So if you look at those timing frequency representations, for example, you want to add it, your pocket, you have a podcast recording, or you want to add some like there's a sound alarm going on, but you want to remove those component, then if you look at those spectrogram actual there is some energy in high frequency because although the human speech frequency, then you can simply delete those those energies into spectrum. There is some tool actually to do that.

Justin Grammens  13:19  
Oh, cool. Cool. I you know, I think about way back in the early days, there was this, I'd have like an old stereo and you could flip on the Dolby sound, you know, basically the it was it was it was a noise reducer, right. And I think at the end of the day, that's kind of what it did it, it basically sort of got rid of the high frequency hissing sound that you'd be hearing on your tape, your audio cassettes and stuff like that. And obviously, it didn't do with machine learning it did it with some sort of transistor, or whatever it did. I could see a much smarter system these days being you know, hypersensitive, and being able to you're, like you said, sort of extract those waveforms, sort of pull out the background noise, right? It's probably you mean, it's kind of what's going on with some of these fancy headsets these days, right, these noise cancellation stuff and that would that be, that'd be safe to say, with you know, I know like air pods like Apple's air pods and stuff like that they're able to just get rid of a lot of the background noise so you can just hones in on somebody's voice or you know, I've been really cool with Ron I'm kind of going a little bit of a tangent here, but like, you know, it's really neat that like Alexa seems to be able to understand obviously my voice if I ask something and at the same time, you know, my kids are yelling or somebody else is saying but like it seems to really be able to hone in on what I'm saying is that are those examples of things that maybe you've you've read about or that you know, these papers and stuff like that was sort of talked about?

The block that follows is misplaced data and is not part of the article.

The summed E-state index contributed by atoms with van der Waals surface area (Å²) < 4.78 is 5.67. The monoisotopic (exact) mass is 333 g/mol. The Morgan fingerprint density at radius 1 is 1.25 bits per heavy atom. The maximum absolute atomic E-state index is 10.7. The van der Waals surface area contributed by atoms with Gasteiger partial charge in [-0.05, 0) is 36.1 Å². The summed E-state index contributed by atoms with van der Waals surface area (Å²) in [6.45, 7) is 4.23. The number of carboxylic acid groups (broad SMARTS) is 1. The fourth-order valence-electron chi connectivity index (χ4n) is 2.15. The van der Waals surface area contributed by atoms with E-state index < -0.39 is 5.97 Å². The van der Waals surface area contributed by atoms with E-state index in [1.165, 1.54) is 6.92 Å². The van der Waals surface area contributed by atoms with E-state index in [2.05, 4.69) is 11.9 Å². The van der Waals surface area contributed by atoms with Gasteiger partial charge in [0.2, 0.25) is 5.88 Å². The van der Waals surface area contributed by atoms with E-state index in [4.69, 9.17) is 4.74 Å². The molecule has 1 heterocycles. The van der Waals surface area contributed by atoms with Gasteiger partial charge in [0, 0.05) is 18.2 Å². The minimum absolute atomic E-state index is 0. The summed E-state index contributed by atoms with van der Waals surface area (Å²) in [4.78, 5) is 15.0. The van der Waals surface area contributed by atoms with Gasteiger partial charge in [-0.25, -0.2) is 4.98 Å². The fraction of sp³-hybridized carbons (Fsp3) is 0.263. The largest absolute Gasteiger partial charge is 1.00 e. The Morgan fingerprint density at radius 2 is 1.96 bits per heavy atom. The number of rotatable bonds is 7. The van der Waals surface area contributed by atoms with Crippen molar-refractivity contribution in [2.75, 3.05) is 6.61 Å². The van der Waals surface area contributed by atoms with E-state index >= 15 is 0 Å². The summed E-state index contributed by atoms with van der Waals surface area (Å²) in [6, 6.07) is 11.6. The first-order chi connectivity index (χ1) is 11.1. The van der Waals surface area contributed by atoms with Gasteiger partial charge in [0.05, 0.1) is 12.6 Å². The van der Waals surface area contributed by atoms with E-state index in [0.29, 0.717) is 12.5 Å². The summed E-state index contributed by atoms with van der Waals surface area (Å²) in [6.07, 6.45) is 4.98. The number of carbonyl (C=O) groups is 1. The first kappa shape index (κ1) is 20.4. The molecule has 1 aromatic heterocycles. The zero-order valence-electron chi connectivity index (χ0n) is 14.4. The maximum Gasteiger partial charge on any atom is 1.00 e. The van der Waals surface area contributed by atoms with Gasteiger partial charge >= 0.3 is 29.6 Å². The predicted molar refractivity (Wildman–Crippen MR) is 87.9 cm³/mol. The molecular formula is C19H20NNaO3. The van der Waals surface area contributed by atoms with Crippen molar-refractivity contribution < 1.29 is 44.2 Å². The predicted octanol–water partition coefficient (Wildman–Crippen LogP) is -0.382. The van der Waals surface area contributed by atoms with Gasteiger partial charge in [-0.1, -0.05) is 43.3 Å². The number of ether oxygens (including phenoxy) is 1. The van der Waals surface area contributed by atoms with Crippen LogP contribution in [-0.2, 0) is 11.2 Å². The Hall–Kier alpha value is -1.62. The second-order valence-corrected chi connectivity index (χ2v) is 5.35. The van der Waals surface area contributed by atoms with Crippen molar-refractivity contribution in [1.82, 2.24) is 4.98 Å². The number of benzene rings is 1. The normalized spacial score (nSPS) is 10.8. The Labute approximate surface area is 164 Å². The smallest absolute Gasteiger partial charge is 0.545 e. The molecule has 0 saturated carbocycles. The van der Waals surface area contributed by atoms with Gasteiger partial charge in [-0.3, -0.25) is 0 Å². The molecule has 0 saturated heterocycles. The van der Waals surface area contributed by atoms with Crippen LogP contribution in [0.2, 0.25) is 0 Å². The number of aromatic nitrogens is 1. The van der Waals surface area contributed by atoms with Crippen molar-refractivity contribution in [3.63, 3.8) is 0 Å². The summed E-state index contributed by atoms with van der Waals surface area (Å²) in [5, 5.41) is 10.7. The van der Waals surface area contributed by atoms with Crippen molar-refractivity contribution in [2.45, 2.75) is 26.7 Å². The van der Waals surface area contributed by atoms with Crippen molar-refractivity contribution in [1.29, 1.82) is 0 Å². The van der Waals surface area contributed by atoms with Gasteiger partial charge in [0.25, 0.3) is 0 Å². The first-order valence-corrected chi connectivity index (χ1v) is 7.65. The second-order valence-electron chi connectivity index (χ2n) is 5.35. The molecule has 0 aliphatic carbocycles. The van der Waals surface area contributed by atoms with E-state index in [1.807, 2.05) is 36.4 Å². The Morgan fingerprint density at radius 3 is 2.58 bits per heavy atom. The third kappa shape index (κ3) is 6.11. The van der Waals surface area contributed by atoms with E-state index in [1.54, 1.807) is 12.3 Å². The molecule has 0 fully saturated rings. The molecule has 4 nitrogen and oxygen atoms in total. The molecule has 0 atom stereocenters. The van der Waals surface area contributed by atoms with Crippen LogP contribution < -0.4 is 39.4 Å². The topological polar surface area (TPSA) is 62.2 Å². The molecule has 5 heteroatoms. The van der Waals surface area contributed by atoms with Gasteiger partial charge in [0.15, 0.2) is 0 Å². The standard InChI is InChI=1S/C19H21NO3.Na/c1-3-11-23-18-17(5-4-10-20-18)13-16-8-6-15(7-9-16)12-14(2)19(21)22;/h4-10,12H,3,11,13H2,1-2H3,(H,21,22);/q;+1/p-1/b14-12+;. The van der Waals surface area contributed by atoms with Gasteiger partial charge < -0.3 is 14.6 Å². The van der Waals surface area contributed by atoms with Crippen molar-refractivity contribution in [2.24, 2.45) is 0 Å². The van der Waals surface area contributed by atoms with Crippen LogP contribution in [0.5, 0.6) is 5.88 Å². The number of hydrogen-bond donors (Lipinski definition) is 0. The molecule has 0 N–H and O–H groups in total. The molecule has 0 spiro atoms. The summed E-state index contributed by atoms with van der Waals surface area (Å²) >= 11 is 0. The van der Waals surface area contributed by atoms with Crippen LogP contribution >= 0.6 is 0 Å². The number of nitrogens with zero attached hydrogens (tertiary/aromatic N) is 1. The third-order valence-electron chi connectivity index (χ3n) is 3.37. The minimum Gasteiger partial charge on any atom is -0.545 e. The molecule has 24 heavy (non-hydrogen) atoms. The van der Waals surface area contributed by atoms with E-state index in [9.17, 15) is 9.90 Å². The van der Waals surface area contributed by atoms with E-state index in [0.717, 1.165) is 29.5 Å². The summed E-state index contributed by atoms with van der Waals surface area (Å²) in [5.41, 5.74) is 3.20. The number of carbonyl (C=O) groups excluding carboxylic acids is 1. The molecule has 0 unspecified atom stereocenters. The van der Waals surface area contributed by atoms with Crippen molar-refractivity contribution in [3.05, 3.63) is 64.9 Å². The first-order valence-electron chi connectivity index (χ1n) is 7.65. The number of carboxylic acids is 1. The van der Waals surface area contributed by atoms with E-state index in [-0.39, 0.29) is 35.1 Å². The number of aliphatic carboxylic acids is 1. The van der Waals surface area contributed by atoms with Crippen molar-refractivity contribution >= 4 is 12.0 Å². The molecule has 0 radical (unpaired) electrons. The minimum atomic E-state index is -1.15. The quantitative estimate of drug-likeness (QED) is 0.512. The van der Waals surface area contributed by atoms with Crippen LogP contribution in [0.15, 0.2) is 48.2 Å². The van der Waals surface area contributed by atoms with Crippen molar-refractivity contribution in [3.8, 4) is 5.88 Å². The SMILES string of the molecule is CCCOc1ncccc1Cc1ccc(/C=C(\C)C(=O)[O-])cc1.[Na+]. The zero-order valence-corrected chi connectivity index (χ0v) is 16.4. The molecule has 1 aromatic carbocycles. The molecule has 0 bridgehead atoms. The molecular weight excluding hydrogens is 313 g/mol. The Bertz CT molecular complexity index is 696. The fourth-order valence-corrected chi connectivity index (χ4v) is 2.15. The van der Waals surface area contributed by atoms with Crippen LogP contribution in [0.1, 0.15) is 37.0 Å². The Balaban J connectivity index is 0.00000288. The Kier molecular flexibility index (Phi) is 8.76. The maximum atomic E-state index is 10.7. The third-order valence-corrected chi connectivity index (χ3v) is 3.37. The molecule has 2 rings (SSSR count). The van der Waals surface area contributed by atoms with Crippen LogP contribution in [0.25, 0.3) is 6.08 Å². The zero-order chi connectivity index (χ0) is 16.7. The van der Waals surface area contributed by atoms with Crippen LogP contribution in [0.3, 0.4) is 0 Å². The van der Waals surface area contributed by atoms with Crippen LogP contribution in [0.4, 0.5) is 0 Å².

Bongjun Kim  14:36  
Yeah, yeah. So you're talking about kind of a speech theorizations so different individual have different tones and intonation and different patterns of sound and we can call it tambor. Different timbre of a sound so if you can train your model to learn those different tambor from different people that actually you can have a model then classify who taught this phrase or night and In podcasts phrase, for example,

Justin Grammens  15:02  
yeah, yeah, exactly. Yeah,

Bongjun Kim  15:04  
I think there is some commercial tools like for podcasters. So he automatically transcribe those as human speech with different human speakers.

Justin Grammens  15:12